Po­lit­i­cal shock throws Le­banon’s econ­omy back into cri­sis

Leader’s res­ig­na­tion may un­ravel bid to in­still con­fi­dence.

Austin American-Statesman Sunday - - MORE OF TODAY’S TOP NEWS - By Philip Issa

Saudi Ara­bia and Iran. But Le­banon. nese to work in its oil-based Sun­nis. its econ­omy sput­tered on Saudi Ara­bia, Bahrain, econ­omy. “I think those who are un­der a tacit un­der­stand­ing Kuwait, and the United The con­cern now is that in­vested in Le­banon are not among the re­gional heavyArab Emi­rates all or­dered the king­dom and other Gulf go­ing to come and de­stroy weights and their lo­cal prox- their cit­i­zens out of Le­banon na­tions will throw out Le­bev­ery­thing that they did in ies that left Le­banon on the this week, and the Le­banese anese work­ers, as they did terms of re­la­tion­ships and side­lines of that con­test. are won­der­ing and wor­ried with Qatar this sum­mer in as­so­ci­a­tions and cred­i­bil

That may have changed about what’s to come. a rage over that coun­try’s ity,” said Kamel Wazni, an BEIRUT — Just when things Satur­day when the Sau“We don’t know how per­ceived close­ness to Iran. econ­o­mist and some­times were start­ing to look up for di-aligned Hariri an­nounced things will es­ca­late,” said Some 220,000 Le­banese ad­viser to Hariri’s gov­ern- Le­banon’s econ­omy, a new his res­ig­na­tion in a tele­vised Rida Shayto, an as­so­ciate work in Saudi Ara­bia and ment. po­lit­i­cal cri­sis threat­ens to state­ment from the king- di­rec­tor at the phar­ma­ceuti- send back close to $2 bil­lion But t he king­dom and send it crash­ing down again. dom’s cap­i­tal, Riyadh, say­cal man­u­fac­turer Al­go­rithm, in re­mit­tances each year, its pow­er­ful Crown Prince

Prime Min­is­ter Saad Hari- ing Hezbol­lah, Iran’s proxy which does half its sales to ac­cord­ing to Mounir Rached, Mo­ham­mad bin Salman, ri’s shock res­ig­na­tion could in Le­banon, had taken the the Gulf. a se­nior eco­nomic ad­viser to who has made his name by un­ravel the first steps in years cou ntry hostage. It was The de­vel­op­ments have the Fi­nance Min­istry. dra­matic — or reck­less, as to­ward in­ject­ing some cash an un­ex­pected an­nounce- stunned the Mediter­ranean Le­banese are hop­ing Saudi his crit­ics put it — moves, and con­fi­dence in Le­banon’s ment from the pre­mier, who coun­try, which once looked Ara­bia will be too wary of can’t be seen as do­ing nothane­mic econ­omy. formed a coali­tion gov­ern- to Saudi Ara­bia as a pil­lar to the neg­a­tive im­pact on its ing, said Randa Slim, a Leb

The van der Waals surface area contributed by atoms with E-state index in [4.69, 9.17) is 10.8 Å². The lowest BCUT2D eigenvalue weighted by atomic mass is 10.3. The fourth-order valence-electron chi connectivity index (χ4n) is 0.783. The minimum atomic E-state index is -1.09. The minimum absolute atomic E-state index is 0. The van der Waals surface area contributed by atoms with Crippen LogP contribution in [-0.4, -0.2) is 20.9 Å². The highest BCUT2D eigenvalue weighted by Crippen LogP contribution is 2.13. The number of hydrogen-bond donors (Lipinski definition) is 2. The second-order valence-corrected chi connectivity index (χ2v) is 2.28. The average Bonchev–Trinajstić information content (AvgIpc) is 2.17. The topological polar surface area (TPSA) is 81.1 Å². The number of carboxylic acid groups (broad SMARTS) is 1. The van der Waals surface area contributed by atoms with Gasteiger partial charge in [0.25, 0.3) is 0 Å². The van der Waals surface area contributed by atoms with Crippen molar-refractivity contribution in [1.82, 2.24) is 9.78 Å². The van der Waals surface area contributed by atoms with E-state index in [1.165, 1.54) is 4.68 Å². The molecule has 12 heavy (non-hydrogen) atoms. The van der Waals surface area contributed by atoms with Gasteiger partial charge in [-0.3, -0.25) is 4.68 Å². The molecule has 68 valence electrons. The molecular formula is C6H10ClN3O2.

Al­ready, the cri­sis is put- ment with the mil­i­tant group its own sta­bil­ity. The king- own econ­omy from such a anese an­a­lyst at the Wash- ting at risk multi­bil­lion-dol- less than a year ago. dom bro­kered the Taif agree- mass ex­pul­sion. Many Le­bing­ton-based Mid­dle East lar plans to re­build de­caySince then, the news has ment in 1989 that ush­ered in anese hold man­age­rial posi- In­sti­tute. ing road and elec­tri­cal and only got­ten worse. Saudi peace for Le­banon af­ter 15 tions, in­clud­ing in the king“They have locked them- com­mu­ni­ca­tion net­works Ara­bia, which feels it has years of civil war. The king- dom’s all-im­por­tant oil sec- selves into an es­ca­la­tory path and get the oil and gas sec- been hu­mil­i­ated by Hezbol- dom has plowed decades of tor, and it would take time with­out giv­ing them­selves tor mov­ing. lah’s ex­pand­ing in­flu­ence in in­vest­ment into Le­banon, to re­fill the posts. An ex­pul- an exit,” she said.

Le­banon has long been Syria and Iraq, says it will not opened mar­kets to trade and sion would also un­der­mine The king­dom could ex­pel buf­feted by blows from the ac­cept the party as a par­ti­cal­lowed gen­er­a­tions of taldecades of Saudi ef­forts to Le­banese Shi­ites and Chris­great-pow­ers rivalry be­tween ipant in any gov­ern­ment in ented and am­bi­tious Leba- cul­ti­vate ties with Le­banese tians, she said. Shi­ites are Hezbol­lah’s con­stituency and some Chris­tian par­ties have al­lied with it. They num­ber 10,000 to 20,000 in Saudi Ara­bia, ac­cord­ing to Rached, the Fi­nance Min­istry ad­viser.

As it is, the big­gest threat now is a re­treat to the po­lit­i­cal paral­y­sis that has crimped growth since 2011.

Le­banon, once a bea­con of free mar­ket growth and joie de vivre liv­ing, was par­a­lyzed for years over how to re­spond to the cat­a­strophic civil war con­sum­ing its neigh­bor and trade part­ner, Syria.

Hariri’s Fu­ture Move­ment, the largest party in Par­lia­ment, wanted Le­banon out of Syr­ian af­fairs, while Hezbol­lah was send­ing its mili­tias there to fight on be­half of Pres­i­dent Bashar As­sad. The po­lit­i­cal log-jam re­sulted in Le­banon not hav­ing a pres­i­dent for more than two years and no eco­nomic vi­sion to at­tract in­vest­ment.

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